Nothing remarkable about that. I bet those of us who grew up in the LP era all have albums – many of them, perhaps – that we can match note for note. And if we hear a track from a favored album on the radio, we find it jarring when the album’s next track doesn’t follow it.

But this was a bit different. The songs I recall so vividly came from a humor album, a live performance of political and social commentary recorded in a San Francisco nightclub. The album, Tom Lehrer’s That Was The Year That Was, belonged to my sister back in the mid-1960s. I was either eleven or twelve when she brought the record home, and I dug it immensely, finding in Lehrer’s sometimes caustic and always funny songs some new ways to think about the world and the current events I was beginning to try to understand.

I wasn’t alone in that. In December 1965, That Was The Year That Was sat at No. 18 on the Billboard album chart. Recorded at the hungry i nightclub in San Francisco, Lehrer’s performance drew on songs he’d written for the television show That Was The Week That Was, a weekly – as the title suggests – skewering of current events and news that aired on NBC from January 1964 into May of 1965.

Lehrer was an unlikely performer. A math professor at Harvard University who was thirty-seven at the time of his San Francisco performance, Lehrer had written and recorded a privately pressed album of song satires during his student days at Harvard in the early 1950s. After a stint in the U.S. Army in the middle part of that decade, he was persuaded to professionally record his work. His discography is a bit muddled. The 1959 album More of Tom Lehrer is essentially duplicated by the live performances from the same year on An Evening Wasted With Tom Lehrer. And Revisited from 1960 is, I think, a live performance of his early 1950s songs. In either case, I think the live versions – with the audiences’ amusement matched at times by their shock and surprise at Lehrer’s audacity –are more enjoyable than the studio efforts.

Those earlier albums would come to me later. In the mid-1960s, I knew only That Was The Year That Was, and once we had our rec room in the basement, Lehrer’s album was one that I played frequently, often enough that I knew every aside and turn of melody on each of the fourteen tracks. It’s been years since I listened to some of them, but as I was pondering this piece, I ran my eyes down the titles, and only two or so didn’t echo in my head. And I can’t help thinking that Lehrer’s album played at least a small part in my massive interest in current events and news.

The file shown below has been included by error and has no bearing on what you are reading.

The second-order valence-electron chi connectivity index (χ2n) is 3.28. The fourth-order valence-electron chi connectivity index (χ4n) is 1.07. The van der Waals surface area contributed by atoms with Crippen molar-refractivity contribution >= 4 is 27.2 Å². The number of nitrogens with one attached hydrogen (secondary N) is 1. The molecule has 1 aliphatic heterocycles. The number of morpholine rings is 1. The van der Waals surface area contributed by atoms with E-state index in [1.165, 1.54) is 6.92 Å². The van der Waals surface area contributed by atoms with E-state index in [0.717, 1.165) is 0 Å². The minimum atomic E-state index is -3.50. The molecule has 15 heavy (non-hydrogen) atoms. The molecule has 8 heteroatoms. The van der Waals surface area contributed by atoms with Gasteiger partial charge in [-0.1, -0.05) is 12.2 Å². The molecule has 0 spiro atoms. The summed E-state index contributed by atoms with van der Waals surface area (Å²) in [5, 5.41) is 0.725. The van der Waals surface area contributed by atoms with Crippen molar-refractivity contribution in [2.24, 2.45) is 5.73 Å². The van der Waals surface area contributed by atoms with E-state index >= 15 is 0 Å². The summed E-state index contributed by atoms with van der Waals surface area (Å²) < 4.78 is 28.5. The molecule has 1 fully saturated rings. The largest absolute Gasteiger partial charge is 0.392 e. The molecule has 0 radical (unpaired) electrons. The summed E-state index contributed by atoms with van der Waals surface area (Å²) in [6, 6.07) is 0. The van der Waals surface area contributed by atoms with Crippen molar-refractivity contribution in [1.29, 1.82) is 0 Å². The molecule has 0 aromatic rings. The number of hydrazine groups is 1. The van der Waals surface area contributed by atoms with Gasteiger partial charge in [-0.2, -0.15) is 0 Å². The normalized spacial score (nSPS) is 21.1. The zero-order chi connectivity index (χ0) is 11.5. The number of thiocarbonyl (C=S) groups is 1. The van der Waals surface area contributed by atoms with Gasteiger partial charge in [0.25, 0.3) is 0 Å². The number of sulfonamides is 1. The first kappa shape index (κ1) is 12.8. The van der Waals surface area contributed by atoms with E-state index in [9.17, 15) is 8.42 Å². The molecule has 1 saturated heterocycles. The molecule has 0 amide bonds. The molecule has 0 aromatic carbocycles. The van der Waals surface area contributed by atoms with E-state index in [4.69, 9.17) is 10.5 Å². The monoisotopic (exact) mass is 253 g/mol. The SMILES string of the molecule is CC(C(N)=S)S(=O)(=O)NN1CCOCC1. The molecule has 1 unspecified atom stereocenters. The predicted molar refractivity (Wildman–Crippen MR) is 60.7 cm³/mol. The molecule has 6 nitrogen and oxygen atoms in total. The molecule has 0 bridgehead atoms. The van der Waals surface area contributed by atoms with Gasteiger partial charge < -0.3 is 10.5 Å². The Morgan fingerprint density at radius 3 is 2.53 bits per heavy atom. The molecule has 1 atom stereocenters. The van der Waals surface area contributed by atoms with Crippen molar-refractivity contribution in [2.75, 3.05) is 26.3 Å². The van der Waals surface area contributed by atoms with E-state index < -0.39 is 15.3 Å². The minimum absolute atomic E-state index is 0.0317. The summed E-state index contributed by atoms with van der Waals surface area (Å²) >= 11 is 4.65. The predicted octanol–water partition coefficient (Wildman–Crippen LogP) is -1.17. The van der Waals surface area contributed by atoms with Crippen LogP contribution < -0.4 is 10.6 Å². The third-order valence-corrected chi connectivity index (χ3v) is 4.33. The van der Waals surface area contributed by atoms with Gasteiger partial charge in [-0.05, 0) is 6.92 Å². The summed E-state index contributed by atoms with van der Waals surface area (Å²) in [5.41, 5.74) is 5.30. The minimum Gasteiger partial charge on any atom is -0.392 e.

Lehrer’s work is available on CD and DVD, and a lot of it is posted at YouTube, though some of the tunes that came out on That Was The Year That Was are represented by other live performances now collected on DVD. And much of the work available at YouTube from that album has been edited and presented without Lehrer’s introductions, which were just as funny and pointed as the tunes themselves. With that caveat, here are links to two performances: “Wernher Von Braun” was written about one of the chief rocket scientists behind the U.S. effort to put men on the moon; as Lehrer cheekily – and accurately – points out, Von Braun’s early work was developing rockets as weapons for Nazi Germany.* “The Vatican Rag” is a politically incorrect romp playing on the fact that the church conference known as Vatican II had authorized the use of a wider range of musical forms during the Mass.

And I found one witty lip synch video accompanying Lehrer’s tune “New Math.” This is one of the tunes ingrained in my mind, and at odd times, when something triggers it, I’ll hear Lehrer’s voice in my head as he takes listeners through the math problem of 342 minus 173:

You can’t take three from two –
Two is less than three –
So you look at the four in the tens’ place.
Now, that’s really four tens, so you make it three tens,
Regroup, and you change the ten to ten ones
And you add it to the two and get twelve
And you take away three. That’s nine.
Is that clear?

*Somewhere in my boxes of stuff, I have an autographed program from a lecture Wernher Von Braun gave one evening during the late 1960s at St. Cloud State.